Embracing my inner primatologist

I first became interested in science through a love of animals. The first career I ever aspired to was James Herriot’s, followed by David Attenborough’s.
This seems to be a common career path for many biological scientists; I’ve met several other people who’ve made their way down the chain from large interesting mammals to tiny interesting genes. (I suppose quantum physicists are the people who took that journey to its logical conclusion, although I suspect that they may have started with rocket ships and black holes rather than dolphins and whales).

As much as I’ve enjoyed my career to date, I’m still envious of people who’ve followed that childhood dream of field zoology. Especially primatologists. The closest I’ve ever got was analysis of primate gene promoter sequences.
Luckily, the blogosphere contains a cornucopia of delights for the ape fan. Last year I became engrossed in a blog called Bonobo Handshake, which followed Vanessa Woods’ field work with Congo’s bonobos and chimpanzees. Great stuff, and I think I had actual withdrawal symptoms when she returned to Germany and stopped providing updates.
Fortunately I just discovered the Harvard Chimp and Bonobo Blog, Living Links and Primate Infonet, so I can still get my fix until Vanessa gets going again. What I really need though is an orangutan blog – those guys are my favourites.
Are there any other frustrated field zoologists out there? Or is there some other early career dream that you didn’t follow? Do you too read blogs written by the people who were brave enough to go out there and just do it?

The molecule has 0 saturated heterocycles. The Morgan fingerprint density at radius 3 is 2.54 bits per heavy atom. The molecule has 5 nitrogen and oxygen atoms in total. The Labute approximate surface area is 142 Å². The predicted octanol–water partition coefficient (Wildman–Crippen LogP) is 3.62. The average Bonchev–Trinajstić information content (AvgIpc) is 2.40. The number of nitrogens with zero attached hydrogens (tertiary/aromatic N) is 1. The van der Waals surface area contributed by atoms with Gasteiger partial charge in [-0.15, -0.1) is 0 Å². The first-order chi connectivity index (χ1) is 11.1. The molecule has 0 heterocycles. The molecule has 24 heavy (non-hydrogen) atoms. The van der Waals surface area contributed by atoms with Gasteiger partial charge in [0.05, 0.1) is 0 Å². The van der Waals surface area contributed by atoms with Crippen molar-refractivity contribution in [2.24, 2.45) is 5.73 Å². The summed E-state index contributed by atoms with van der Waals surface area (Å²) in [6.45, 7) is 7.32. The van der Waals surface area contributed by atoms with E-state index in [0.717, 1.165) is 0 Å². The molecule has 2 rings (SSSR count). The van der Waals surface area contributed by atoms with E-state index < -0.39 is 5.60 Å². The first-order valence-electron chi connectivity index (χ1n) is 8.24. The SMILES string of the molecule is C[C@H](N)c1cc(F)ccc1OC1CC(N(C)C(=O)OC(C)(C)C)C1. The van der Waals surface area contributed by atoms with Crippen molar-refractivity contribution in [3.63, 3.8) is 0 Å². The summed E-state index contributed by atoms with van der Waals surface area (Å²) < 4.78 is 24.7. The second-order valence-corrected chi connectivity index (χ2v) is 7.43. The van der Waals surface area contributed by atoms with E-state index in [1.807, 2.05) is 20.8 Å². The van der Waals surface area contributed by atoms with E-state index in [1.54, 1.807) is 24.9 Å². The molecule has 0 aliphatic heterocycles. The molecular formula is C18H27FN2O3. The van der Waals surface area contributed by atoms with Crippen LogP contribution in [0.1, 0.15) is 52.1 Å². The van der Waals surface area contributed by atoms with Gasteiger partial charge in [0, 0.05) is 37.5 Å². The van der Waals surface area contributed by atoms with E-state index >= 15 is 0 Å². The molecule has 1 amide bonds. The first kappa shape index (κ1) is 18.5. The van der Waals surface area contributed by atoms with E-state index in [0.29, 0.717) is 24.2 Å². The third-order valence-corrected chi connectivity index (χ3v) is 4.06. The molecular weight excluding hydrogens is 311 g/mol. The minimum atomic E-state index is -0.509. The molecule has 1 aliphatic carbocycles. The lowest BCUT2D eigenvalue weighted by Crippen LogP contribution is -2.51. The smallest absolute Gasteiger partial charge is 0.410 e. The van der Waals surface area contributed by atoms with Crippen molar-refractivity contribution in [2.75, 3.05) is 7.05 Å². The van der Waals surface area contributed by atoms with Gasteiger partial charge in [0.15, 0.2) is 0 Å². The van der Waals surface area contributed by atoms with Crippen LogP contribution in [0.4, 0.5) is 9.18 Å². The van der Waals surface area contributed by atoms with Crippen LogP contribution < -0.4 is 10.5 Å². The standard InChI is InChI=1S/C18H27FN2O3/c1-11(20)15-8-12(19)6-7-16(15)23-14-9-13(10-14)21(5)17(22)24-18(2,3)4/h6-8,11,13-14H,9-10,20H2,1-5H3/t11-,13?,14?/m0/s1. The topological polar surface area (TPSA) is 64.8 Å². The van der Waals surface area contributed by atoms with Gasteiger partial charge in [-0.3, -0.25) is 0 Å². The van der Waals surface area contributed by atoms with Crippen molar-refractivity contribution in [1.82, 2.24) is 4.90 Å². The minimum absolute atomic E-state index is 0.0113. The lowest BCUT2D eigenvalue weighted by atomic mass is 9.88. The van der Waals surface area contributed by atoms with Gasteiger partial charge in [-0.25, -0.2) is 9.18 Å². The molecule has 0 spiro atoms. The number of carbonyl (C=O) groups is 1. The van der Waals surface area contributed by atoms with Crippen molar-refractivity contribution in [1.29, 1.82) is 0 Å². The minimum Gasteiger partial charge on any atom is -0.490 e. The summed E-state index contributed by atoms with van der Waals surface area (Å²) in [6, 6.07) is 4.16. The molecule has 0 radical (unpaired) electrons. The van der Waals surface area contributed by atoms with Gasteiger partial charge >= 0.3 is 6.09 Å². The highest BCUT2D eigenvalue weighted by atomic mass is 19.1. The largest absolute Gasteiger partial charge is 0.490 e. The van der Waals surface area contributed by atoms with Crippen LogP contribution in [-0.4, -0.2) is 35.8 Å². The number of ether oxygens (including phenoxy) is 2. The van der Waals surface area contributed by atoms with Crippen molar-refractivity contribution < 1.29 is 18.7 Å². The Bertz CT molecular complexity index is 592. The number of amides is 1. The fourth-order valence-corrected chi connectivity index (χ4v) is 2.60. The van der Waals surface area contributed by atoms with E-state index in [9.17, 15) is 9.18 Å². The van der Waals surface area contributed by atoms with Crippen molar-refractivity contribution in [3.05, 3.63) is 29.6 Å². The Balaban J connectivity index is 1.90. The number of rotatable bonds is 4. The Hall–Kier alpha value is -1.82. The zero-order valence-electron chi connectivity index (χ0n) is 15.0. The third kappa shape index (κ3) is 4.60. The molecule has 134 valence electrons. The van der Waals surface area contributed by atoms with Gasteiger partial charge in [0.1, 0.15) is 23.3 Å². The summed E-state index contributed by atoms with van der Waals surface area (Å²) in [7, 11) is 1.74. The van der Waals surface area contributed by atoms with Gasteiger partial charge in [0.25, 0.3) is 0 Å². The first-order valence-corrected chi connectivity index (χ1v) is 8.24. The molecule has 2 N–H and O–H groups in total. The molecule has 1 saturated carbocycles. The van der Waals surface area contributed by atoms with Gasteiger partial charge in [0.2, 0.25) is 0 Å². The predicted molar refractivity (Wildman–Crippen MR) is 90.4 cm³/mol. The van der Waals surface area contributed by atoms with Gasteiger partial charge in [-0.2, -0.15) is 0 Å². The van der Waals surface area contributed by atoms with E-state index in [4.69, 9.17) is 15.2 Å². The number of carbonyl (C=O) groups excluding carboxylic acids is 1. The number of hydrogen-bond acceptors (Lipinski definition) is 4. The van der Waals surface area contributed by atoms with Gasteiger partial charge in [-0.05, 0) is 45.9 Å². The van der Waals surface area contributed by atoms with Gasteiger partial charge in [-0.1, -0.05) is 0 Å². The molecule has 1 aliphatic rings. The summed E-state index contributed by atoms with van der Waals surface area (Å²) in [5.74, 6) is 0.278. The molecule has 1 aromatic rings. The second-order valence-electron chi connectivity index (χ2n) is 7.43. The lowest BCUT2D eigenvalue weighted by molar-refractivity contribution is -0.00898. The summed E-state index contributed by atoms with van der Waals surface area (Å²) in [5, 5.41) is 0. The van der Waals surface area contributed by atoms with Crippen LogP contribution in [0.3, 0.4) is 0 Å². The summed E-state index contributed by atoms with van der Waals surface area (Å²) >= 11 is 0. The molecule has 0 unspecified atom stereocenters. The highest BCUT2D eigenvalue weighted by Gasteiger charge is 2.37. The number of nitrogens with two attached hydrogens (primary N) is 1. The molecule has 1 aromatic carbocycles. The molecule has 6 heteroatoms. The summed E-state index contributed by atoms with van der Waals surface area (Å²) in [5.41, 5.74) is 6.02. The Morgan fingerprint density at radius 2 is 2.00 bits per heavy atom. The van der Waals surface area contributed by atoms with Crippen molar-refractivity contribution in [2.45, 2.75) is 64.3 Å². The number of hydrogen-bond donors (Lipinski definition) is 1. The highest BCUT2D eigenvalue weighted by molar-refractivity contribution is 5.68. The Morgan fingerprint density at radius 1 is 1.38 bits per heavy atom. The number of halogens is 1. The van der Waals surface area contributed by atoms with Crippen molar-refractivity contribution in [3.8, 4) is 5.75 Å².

Do field zoologists sit around their campfires at night and wish they were analysing gene sequences instead?

About Cath@VWXYNot?

"one of the sillier science bloggers [...] I thought I should give a warning to the more staid members of the community." - Bob O'Hara, December 2010
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5 Responses to Embracing my inner primatologist

  1. steffi suhr says:

    Second to last question: no, generally not – I get too jealous. Last question – hell no. Wait, was that a trick question?

  2. Cath Ennis says:

    Yeah, the jealousy is a bummer! The road not taken… mind you, while I love camping, after a week of it I’m always very happy to come home to showers and comfy beds, so it’s probably all for the best.

  3. steffi suhr says:

    True – and coffee at the push of a button…

  4. Henry Gee says:

    In my brief career as a palaeontologist, I spent all my time in museums, and never went on a field trip. (Not entirely true – I did go on one trip, to a field. Near Clacton. Where someone had dug a great big hole. We all looked into it).
    It wasn’t until I’d been at Nature for many years that I was invited to join Meave Leakey’s 1998 season on the western shore of Lake Turkana. I was working at the locality that eventually yielded Kenyanthropus .
    I spent almost three weeks there. It was very tough living, especially for the first two or three days, but on the whole I had a blast – and can quite see why anyone would want to build their careers round fieldwork.
    I returned lean, tanned and fit. To this day, Mrs Gee asks when I’m going to go on another field trip…

  5. Austin Elliott says:

    Hadn’t thought about it, but I suppose it is true for me too – I grew up reading Gerald Durrell’s books, and Joy Adamson’s famous Born Free, and watching Jacques Costeau’s television shows. My mother sometimes says that she had always thought that if I followed my dad into science I would have done something field conservation-al. But I absolutely hate camping, so I think I made the right choice…

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